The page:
During the last 20 years ethological psychiatric research has developed a working method for the systematic and quantitative recording and analysis of the nonverbal behaviour of psychiatric patients in their actual hospital environment. In this study this method was used to follow changes in the behaviour pattern of 5 depressed, hospitalized patients during their entire hospital stay. Parallel to ethological recording, patients were rated according to Hamilton twice a week. The patients who were most depressed at admission showed the greatest behavioural changes; the changes were most conspicuous in the behavioural elements representing social contact and communication. One patient who obviously developed a new depression during the observation period without this being recognized by the Hamilton rating or the clinical control, seemed to have been better described by the behaviour recording. This study shows that ethological psychiatric methods are very suitable for obtaining a better basis for the observations of the staff in the ward environment.
About one-third of the annual $51 billion cost of mental illnesses is related to productivity losses. However, few studies have examined the association of treatment and productivity. The purpose of our research is to examine the association of depression and its treatment and work productivity.
Our analyses used data from 2737 adults aged between 18 and 65 years who participated in a large-scale community survey of employed and recently employed people in Alberta. Using the World Health Organization's Health and Work Performance Questionnaire, a productivity variable was created to capture high productivity (above the 75th percentile). We used regression methods to examine the association of mental disorders and their treatment and productivity, controlling for demographic factors and job characteristics.
In the sample, about 8.5% experienced a depressive episode in the past year. The regression results indicated that people who had a severe depressive episode were significantly less likely to be highly productive. Compared with people who had a moderate or severe depressive episode who did not have treatment, those who did have treatment were significantly more likely to be highly productive. However, about one-half of workers with a moderate or severe depressive episode did not receive treatment.
Our results corroborate those in the literature that indicate mental disorders are significantly associated with decreased work productivity. In addition, these findings indicate that treatment for these disorders is significantly associated with productivity. Our results also highlight the low proportion of workers with a mental disorder who receive treatment.
BACKGROUND: Only a few studies have investigated how the type of first contact is associated with the risk of subsequent hospitalisation and the risk of committing suicide for patients with depressive or bipolar disorders. METHOD: All outpatients (patients in psychiatric ambulatories and community psychiatry centres) and in-patients (patients admitted during daytime or overnight to a psychiatric hospital) with a diagnosis of depressive or bipolar disorder at first contact ever in a period from 1995 to 1999 in Denmark were identified from the Danish Psychiatric Central Research Register (DPCRR). The risk of subsequent hospitalisation and the risk of suicide were compared according to type of first contact. RESULTS: The risk of subsequent hospitalisation was significantly increased for patients who were admitted to inpatient facilities during first contact compared to patients with outpatient treatment as their first contact. Patients with depressive disorder who were admitted also had increased risk of committing suicide eventually. LIMITATIONS: The diagnoses are clinician based. CONCLUSIONS: Patients referred to inpatient treatment have a poorer long-term prognosis than patients treated as outpatients.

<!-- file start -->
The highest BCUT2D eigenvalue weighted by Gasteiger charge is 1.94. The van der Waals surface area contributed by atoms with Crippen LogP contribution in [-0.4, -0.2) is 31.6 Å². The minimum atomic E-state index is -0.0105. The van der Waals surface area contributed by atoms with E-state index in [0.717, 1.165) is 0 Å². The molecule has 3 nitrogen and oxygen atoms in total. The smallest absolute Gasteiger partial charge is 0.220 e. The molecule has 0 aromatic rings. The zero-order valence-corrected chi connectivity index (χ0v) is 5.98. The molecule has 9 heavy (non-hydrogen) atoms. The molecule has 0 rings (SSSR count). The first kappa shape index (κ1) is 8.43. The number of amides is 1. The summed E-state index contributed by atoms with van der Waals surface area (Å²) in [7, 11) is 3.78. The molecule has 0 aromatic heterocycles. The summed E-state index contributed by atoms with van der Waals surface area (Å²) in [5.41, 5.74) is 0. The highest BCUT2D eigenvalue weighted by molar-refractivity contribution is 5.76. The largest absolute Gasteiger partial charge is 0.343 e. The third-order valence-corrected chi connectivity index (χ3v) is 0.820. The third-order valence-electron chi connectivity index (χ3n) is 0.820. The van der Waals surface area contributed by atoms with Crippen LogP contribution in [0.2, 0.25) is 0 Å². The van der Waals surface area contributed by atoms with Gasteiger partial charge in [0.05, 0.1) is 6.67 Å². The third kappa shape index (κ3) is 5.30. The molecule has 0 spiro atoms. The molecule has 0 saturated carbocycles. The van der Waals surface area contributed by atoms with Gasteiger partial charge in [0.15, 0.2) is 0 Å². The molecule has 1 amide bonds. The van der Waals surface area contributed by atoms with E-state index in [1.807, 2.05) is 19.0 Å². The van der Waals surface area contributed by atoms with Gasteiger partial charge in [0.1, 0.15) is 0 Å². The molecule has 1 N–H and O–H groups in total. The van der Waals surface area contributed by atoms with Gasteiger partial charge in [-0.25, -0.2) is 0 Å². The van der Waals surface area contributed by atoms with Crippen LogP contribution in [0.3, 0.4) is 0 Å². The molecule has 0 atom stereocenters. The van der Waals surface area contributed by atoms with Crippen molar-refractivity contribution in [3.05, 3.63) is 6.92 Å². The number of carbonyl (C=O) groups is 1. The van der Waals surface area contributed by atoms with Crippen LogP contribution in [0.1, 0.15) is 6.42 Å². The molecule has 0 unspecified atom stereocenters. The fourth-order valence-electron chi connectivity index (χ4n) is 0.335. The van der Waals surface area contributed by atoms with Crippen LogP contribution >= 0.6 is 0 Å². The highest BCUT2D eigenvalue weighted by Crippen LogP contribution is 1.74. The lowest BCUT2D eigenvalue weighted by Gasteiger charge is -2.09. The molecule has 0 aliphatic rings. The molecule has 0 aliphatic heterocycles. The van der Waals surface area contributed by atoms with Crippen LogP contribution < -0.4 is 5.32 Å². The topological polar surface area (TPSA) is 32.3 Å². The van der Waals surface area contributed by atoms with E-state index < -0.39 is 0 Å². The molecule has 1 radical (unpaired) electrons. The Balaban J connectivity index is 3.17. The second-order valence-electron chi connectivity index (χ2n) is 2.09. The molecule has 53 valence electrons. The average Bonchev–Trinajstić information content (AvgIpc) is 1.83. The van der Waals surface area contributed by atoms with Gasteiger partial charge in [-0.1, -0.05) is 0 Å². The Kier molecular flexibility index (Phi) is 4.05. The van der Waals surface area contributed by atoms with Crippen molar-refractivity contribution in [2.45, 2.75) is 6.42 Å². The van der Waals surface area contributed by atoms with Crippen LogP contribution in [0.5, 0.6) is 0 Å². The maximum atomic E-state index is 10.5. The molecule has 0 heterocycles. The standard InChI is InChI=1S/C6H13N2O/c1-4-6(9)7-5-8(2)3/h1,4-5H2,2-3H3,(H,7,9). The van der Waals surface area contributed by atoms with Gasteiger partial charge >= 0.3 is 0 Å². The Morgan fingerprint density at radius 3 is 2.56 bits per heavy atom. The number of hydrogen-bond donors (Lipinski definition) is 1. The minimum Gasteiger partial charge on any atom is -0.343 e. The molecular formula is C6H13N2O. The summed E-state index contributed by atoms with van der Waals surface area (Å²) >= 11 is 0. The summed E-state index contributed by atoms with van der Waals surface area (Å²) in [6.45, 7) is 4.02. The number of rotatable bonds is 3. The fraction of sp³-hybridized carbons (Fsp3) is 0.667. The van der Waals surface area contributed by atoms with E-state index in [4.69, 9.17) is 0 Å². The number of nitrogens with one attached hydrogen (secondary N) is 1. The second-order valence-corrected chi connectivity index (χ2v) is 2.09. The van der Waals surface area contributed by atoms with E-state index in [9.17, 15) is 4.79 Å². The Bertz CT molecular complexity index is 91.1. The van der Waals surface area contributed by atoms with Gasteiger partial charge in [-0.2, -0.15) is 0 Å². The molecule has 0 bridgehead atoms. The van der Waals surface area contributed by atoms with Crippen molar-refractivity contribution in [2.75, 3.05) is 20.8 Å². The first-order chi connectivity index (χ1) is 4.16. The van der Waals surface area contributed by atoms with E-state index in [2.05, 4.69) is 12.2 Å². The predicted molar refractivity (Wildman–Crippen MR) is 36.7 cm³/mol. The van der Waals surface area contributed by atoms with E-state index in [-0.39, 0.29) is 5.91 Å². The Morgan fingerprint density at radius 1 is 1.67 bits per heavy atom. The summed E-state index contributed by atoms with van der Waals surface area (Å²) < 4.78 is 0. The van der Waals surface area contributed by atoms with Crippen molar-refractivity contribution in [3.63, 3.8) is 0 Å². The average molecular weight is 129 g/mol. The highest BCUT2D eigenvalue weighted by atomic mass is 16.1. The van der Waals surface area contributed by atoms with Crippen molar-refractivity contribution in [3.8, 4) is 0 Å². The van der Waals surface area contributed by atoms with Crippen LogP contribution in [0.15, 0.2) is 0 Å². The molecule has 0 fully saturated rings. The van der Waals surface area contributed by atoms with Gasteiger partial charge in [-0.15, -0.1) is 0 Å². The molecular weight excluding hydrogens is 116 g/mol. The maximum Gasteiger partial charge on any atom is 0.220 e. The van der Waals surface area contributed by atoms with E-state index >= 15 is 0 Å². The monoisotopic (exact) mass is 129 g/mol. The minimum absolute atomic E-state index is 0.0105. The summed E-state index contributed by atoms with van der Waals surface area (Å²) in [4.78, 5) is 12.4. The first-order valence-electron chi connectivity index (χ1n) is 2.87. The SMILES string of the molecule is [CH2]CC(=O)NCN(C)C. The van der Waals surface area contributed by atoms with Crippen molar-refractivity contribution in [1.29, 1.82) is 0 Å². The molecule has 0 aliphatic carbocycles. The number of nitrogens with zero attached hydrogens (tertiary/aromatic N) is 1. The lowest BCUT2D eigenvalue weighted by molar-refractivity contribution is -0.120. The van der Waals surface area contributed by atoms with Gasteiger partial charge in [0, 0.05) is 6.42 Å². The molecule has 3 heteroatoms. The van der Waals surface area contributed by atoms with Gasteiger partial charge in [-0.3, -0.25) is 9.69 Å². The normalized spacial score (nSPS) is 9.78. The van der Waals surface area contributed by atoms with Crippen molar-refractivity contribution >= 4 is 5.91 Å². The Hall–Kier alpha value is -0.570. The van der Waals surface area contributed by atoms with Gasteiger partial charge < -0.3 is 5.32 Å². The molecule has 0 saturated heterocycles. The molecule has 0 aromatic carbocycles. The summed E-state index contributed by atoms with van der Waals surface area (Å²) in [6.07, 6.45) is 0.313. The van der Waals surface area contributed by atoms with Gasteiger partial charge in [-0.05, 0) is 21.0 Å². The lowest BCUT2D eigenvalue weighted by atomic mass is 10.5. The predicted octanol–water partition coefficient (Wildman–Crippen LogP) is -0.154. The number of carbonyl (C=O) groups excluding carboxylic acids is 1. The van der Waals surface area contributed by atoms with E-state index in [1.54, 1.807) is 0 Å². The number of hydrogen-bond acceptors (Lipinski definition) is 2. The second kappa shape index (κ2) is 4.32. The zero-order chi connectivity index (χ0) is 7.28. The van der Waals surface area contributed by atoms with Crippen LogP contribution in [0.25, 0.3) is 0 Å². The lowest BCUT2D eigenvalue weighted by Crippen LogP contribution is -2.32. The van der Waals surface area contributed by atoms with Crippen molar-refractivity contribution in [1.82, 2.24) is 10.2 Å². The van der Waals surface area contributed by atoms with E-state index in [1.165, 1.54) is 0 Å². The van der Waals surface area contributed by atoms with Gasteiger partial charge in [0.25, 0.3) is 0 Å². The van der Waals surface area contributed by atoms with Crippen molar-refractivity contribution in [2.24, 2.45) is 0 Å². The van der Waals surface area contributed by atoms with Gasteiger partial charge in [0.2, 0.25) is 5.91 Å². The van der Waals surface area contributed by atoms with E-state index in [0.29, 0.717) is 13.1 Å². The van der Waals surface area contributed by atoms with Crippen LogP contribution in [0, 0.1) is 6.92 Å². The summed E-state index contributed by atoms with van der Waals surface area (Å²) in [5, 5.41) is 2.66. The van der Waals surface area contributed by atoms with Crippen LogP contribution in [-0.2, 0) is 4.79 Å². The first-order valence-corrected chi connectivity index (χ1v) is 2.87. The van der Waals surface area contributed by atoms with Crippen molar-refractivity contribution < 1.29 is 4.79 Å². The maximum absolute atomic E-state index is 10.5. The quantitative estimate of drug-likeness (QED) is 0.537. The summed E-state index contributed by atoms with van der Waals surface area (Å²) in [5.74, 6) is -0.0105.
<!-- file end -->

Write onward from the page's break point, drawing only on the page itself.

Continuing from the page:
BACKGROUND: Combining bright light exposure and physical exercise may be an effective way of relieving depressive symptoms. However, relatively little is known about individual factors predicting either a good response or treatment failure. We explored background variables possibly explaining the individual variation in treatment response or failure in a randomised trial. METHODS: Participants were volunteers of working-age, free from prior mental disorders and recruited via occupational health centres. The intervention was a randomised 8-week trial with three groups: aerobics in bright light, aerobics in normal room lighting, and relaxation/stretching in bright light. Good response was defined as a 50% decrease in the symptom score on either the Hamilton Depression Rating Scale (HDRS) or 8-item scale of atypical symptoms. Background variables for the analysis included sex, age, body-mass index, general health habits, seasonal pattern, and sleep disturbances. RESULTS: Complete data were received from 98 subjects (11 men, 87 women). Of them, 42 (5 men, 37 women) were classified as responders on the HDRS. Overall, light had a significant effect on the number of responders, as assessed with the HDRS (X2 =.02). The number needed to treat (NNT) for light was 3.8. CONCLUSIONS: We investigated the effect of bright light and exercise on depressive symptoms. Problems with sleep, especially initial insomnia, may predict a good response to treatment using combined light and exercise. Bright light exposure and physical exercise, even in combination, seem to be well tolerated and effective on depressive symptoms.